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Allured by the sound of Australian Aboriginal music, some twenty years ago I first arrived on Miingimbi Island in the Northern Territory (NT) to study the language and culture of Aboriginal Australia. Adopted by a family who are traditional custodians of the island, I became a novice inquirer enthusiastically learning the ways in which Yolngu Aboriginal people know and speak their world.  

Working several years as a community worker in remote communities and then as a coordinator of the Yolngu language and culture program at Charles Darwin University in the NT, I slowly began to sense a metaphysical difference being worked in places across the NT. In that jurisdiction English has become a lingua franca after colonisation yet most of the land area is now recognised as owned by Indigenous Australians.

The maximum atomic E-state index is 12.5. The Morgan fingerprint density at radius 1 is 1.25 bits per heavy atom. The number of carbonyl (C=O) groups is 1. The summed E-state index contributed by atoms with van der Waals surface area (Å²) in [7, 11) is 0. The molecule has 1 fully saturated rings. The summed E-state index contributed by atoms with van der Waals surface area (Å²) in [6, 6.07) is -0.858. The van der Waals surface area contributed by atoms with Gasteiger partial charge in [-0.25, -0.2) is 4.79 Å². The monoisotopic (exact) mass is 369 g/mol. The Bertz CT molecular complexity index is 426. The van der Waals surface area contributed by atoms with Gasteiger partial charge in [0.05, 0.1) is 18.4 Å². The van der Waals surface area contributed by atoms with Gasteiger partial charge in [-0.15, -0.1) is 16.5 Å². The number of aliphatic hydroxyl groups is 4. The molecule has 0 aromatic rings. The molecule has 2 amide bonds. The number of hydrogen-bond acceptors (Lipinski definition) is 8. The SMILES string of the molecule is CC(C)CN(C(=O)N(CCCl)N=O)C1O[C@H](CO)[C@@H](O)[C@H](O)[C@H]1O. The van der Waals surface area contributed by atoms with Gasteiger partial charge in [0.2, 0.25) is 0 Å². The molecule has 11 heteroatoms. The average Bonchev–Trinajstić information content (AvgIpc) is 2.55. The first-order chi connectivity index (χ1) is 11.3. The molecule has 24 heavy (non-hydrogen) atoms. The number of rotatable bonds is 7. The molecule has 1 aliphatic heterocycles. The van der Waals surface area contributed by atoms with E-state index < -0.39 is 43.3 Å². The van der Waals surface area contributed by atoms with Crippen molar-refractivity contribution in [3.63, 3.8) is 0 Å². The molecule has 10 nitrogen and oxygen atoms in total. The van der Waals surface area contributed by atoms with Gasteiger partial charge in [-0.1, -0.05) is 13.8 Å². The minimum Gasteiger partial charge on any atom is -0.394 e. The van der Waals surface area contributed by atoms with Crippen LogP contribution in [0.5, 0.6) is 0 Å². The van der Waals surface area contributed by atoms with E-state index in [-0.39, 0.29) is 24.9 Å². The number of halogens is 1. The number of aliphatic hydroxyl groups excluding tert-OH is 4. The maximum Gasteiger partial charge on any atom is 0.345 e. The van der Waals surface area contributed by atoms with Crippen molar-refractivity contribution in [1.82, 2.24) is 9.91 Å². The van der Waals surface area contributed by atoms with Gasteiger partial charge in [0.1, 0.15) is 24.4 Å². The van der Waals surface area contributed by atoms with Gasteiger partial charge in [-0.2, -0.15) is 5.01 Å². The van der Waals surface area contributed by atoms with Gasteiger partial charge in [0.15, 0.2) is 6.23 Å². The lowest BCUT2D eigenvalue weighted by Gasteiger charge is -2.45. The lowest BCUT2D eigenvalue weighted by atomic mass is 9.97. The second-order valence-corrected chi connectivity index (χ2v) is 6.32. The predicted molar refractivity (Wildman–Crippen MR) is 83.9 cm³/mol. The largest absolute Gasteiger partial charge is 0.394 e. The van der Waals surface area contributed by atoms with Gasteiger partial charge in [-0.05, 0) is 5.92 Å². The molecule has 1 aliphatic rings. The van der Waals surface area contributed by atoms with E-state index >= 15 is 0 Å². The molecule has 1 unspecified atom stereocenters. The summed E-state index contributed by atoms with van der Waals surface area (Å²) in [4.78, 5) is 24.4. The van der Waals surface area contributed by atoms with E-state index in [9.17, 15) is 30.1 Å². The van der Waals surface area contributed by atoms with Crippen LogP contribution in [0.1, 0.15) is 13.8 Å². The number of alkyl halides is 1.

Grappling with unknowing experiential moments and carefully cultivating narratives about them helps me write from them and later about them, to tease out useful analytic accounts in knowing them well-enough. This constitutes my decolonial ethics as a field philosopher living and working in Aboriginal northern Australia.  

Expertise related to UN Sustainable Development Goals

In 2015, UN member states agreed to 17 global Sustainable Development Goals (SDGs) to end poverty, protect the planet and ensure prosperity for all. This person’s work contributes towards the following SDG(s):

  • SDG 6 - Clean Water and Sanitation
  • SDG 13 - Climate Action


Dive into the research topics where Yasunori Hayashi is active. These topic labels come from the works of this person. Together they form a unique fingerprint.
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Collaborations and top research areas from the last five years

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